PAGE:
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Friday Mar 06, 2015
Federal Bill C-428, the Indian Act Amendment and Replacement Act, came into force on December 16, 2014. The many amendments it makes to the Indian Act are now incorporated into the consolidated Indian Act found on the Department of Justice website.
There are at least three key issues that First Nations should be alerted to:
1. Minister cannot disapprove bylaws enacted under s. 81
First Nations now have the authority to pass by-laws under s. 81 without first having to obtain the Minister’s approval. This will have an immediate impact on certain initiatives that are being undertaken by First Nations as the content of these laws will no longer be constrained by AANDC policy. This is especially relevant to dealing with waste and environmental management issues on reserve. The expanded seizure powers in s. 103 of the Act provide greater enforcement authority. Further, the revisions to s. 104 of the Act mean that monies received from fines imposed under s. 81 bylaws now belong to the First Nation. These changes mean that First Nations are in a much stronger position to enact and meaningfully enforce bylaws in all areas than they ever have been before.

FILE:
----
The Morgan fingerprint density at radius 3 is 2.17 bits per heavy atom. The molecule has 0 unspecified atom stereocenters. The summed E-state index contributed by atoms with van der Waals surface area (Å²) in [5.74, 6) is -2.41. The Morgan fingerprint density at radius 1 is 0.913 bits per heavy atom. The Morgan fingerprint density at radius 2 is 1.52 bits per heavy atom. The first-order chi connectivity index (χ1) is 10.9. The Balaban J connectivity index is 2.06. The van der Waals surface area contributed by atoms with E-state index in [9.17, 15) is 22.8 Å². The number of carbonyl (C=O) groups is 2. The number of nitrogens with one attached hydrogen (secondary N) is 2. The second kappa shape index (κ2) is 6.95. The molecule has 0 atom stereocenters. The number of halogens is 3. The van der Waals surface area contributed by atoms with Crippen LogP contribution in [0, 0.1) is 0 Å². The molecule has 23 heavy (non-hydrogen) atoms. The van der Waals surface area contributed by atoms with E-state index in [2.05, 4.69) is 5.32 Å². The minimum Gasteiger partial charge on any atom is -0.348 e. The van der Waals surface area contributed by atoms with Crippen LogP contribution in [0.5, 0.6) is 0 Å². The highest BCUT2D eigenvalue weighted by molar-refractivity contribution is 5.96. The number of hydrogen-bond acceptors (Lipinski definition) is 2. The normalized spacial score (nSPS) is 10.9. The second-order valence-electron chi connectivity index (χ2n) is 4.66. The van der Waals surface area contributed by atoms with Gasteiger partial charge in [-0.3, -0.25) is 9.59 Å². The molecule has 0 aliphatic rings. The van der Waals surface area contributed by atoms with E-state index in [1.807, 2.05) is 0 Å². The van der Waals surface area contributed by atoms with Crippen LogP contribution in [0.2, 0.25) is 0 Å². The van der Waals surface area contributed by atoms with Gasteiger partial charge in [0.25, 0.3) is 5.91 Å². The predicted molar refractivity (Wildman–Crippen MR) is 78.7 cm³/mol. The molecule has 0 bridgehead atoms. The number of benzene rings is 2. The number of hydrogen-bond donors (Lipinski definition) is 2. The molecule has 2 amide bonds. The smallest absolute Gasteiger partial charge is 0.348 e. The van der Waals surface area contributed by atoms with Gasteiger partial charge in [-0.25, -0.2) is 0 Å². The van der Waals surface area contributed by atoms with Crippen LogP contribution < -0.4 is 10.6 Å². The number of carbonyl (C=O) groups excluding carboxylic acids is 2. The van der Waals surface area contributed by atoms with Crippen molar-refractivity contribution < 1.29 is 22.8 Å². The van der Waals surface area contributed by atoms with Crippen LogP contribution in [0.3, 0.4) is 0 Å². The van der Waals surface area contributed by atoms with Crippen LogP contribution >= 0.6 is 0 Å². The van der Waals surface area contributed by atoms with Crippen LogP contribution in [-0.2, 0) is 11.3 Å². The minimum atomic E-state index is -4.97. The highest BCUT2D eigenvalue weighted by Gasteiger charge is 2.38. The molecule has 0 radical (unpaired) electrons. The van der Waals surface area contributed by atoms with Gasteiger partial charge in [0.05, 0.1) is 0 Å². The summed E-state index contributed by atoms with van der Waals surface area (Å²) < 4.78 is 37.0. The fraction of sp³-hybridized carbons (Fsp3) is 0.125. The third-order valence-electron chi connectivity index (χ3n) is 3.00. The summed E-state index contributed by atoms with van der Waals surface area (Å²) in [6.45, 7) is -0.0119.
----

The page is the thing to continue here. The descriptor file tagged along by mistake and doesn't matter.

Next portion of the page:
2. Mandatory publication of by-laws
The new Section 86 of the Indian Act requires that the council of a band must publish a copy of every by-law made under the Act (meaning by-laws under s. 81, s. 83, and s. 85.1):
a) On an Internet site,
b) In the First Nations Gazette, or
c) In a newspaper that has general circulation on the reserve of the band.
We recommend that bands publish every by-law made under the Act, whether the by-law existed before this amendment or is created after the amendment.
3. No more Special Reserves
With a little legislative sleight of hand, Parliament has replaced section 36 with a new section 36.1. By changing the word “have” to “had”, Parliament has closed the door on the creation of any new special reserves.
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